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U.S. debt limit looming, may have spillover effects for Canada

by Canadian Press   

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Experts say a default would spell disaster for the domestic economy, with dramatic spillover effects for allies, such as Canada, whose own economic fortunes are closely tied to the U.S.

President Joe Biden will meet with congressional leaders on May 9 as the race against the clock to raise the U.S. debt limit gets underway in earnest.

Treasury Secretary Janet Yellen has warned that the country could run out of cash as early as June 1 without an agreement.

Congressional Republicans say they won’t agree to raise the limit — once a routine procedure, now a familiar political standoff — without deep spending cuts.

Biden, meanwhile, is insisting that Congress must first agree to raise the debt ceiling without attaching any conditions.

Biden meets later on May 9 with Republican leaders Rep. Kevin McCarthy and Sen. Mitch McConnell, as well as their Democratic counterparts Rep. Hakeem Jeffries and Sen. Chuck Schumer.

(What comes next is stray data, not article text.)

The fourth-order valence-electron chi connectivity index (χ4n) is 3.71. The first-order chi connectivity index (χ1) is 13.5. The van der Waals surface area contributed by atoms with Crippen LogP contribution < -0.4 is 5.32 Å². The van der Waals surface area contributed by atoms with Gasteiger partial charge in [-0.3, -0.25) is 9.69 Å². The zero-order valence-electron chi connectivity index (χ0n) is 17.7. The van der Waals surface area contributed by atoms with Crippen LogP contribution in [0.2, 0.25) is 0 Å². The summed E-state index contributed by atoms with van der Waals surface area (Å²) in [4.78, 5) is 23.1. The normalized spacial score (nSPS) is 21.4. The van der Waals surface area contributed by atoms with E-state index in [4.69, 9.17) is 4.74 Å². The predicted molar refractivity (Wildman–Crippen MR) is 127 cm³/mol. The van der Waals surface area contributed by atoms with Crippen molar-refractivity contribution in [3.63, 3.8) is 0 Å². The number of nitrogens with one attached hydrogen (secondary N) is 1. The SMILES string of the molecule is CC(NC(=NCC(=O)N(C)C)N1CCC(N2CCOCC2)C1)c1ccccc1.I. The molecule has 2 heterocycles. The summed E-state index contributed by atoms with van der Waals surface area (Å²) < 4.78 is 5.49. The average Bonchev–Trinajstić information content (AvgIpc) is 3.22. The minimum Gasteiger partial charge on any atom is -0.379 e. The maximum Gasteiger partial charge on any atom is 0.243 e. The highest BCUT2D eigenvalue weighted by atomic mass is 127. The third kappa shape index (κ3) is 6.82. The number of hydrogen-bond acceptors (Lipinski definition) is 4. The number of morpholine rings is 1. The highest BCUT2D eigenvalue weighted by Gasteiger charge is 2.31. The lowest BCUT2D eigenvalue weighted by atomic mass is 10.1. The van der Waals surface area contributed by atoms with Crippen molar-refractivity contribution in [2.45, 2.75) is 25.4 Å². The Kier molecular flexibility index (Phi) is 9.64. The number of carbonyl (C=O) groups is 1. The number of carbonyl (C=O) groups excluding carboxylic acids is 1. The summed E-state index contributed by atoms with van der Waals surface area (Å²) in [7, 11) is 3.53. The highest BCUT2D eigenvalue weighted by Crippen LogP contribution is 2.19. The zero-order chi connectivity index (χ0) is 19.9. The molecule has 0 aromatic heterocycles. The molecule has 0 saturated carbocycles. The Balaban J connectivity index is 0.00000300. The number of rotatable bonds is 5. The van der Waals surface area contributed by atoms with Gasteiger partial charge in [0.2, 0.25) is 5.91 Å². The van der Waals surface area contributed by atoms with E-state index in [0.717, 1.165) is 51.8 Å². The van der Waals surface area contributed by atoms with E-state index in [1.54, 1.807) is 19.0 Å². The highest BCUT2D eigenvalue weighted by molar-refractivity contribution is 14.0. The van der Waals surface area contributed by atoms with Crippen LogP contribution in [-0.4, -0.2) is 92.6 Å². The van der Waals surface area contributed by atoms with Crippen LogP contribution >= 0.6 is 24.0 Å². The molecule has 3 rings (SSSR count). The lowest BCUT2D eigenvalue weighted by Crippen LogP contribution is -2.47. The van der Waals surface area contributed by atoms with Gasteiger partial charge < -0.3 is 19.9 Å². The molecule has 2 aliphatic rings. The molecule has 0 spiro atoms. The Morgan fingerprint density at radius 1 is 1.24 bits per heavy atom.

Experts say a default would spell disaster for the domestic economy, with dramatic spillover effects for allies, such as Canada, whose own economic fortunes are closely tied to the U.S.

“It is imperative that Congress act as soon as possible to increase or suspend the debt limit in a way that provides longer-term certainty that the government will continue to make its payments,” Yellen wrote to McCarthy last week.

“If Congress fails to increase the debt limit, it would cause severe hardship to American families, harm our global leadership position, and raise questions about our ability to defend our national security interests.”

White House press secretary Karine Jean-Pierre accused House Republicans of “manufacturing a crisis” and vowed that Biden would not be moved.

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